With Absalom dead, Joab blows the trumpet to end the battles and the civil war is over. Except David is still in exile. Now we have a guilty nation and a vindicated king, and the question that remains is how to restore the relationship. How do you approach your king after you’ve been sinful or rebellious?
2 Samuel 18 is the climatic battle for the throne. But instead of highlighting the ferocity of the battle, the spotlight focuses on David’s anxiety over his son, and how the news of Absalom’s death impacts him, especially when he learns that the price of rebellion is the death of his son. It is a price David cannot bear to pay, but it is a price God pays for us. David’s grief gives us a glimpse of the price our heavenly father was willing to pay on our behalf.
As we’ve studied the rebellion of Absalom, we’ve been asking what we can learn about responding when we sin, understanding the discipline of our heavenly father, and how to respond when suffering unjustly. With 2 Samuel 17 we focus on these questions from God’s perspective.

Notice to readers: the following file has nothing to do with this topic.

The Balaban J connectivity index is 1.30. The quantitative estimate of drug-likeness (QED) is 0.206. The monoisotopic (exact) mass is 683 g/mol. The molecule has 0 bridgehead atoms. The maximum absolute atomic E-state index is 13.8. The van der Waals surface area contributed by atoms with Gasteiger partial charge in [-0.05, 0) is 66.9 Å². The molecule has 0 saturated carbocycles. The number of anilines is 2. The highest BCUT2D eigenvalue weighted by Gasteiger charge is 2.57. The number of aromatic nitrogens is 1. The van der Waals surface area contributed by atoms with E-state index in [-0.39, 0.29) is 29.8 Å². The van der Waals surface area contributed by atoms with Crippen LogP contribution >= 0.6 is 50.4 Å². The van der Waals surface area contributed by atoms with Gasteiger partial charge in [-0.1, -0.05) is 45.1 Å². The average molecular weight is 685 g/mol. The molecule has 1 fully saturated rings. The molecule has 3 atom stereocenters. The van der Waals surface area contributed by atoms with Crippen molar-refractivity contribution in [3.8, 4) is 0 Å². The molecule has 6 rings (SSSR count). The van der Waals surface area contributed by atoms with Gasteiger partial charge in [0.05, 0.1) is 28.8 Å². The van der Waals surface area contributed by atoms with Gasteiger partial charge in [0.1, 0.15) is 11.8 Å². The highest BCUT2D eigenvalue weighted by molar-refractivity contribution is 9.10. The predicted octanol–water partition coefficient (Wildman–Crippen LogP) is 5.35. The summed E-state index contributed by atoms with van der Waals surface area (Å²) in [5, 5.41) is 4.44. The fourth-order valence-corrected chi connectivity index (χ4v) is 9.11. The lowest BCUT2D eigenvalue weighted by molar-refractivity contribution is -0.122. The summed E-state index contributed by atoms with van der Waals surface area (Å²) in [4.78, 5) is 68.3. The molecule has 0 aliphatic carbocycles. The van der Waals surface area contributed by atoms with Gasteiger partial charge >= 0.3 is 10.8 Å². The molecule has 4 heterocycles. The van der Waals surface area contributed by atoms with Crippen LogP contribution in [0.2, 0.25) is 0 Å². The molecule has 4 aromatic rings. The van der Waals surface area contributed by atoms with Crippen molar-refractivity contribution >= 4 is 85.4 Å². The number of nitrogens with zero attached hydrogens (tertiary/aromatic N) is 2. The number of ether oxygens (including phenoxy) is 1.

Study questions, maps, charts, key words, history, background, outlines, and links to help you study the Old Testament books of 1&2 Samuel
How should you respond when suffering unjustly? As David flees Jerusalem, he is used and abused by two members of Saul’s family. We can learn from his example how to bear unjust suffering.
What do you do when you fail in a big way and your failure matters? Your mistake has big consequences for other people? How should you respond? That’s the situation David is facing in our story today.
The conflict between appearance and reality is the theme of our story today. As we’ll see, what appears to be wisdom and repentance is not.
This chart summarizes the King David’s family tree, based on what we know from Scripture. This is a work in progress. Please contact me if you find errors, omissions or broken links.
1 & 2 Samuel reflect two sides of a promise — the promise to David that he would be king over Israel. In 1 Samuel David is waiting for that promise to be fulfilled. In 2 Samuel the promise is fulfilled.
In the book of 1 Samuel records three “tectonic shifts” in how God structures His kingdom. These three shifts are to prepare the way for the next major shift: transforming God’s people from with a geopolitical identity to a people with a heavenly identity.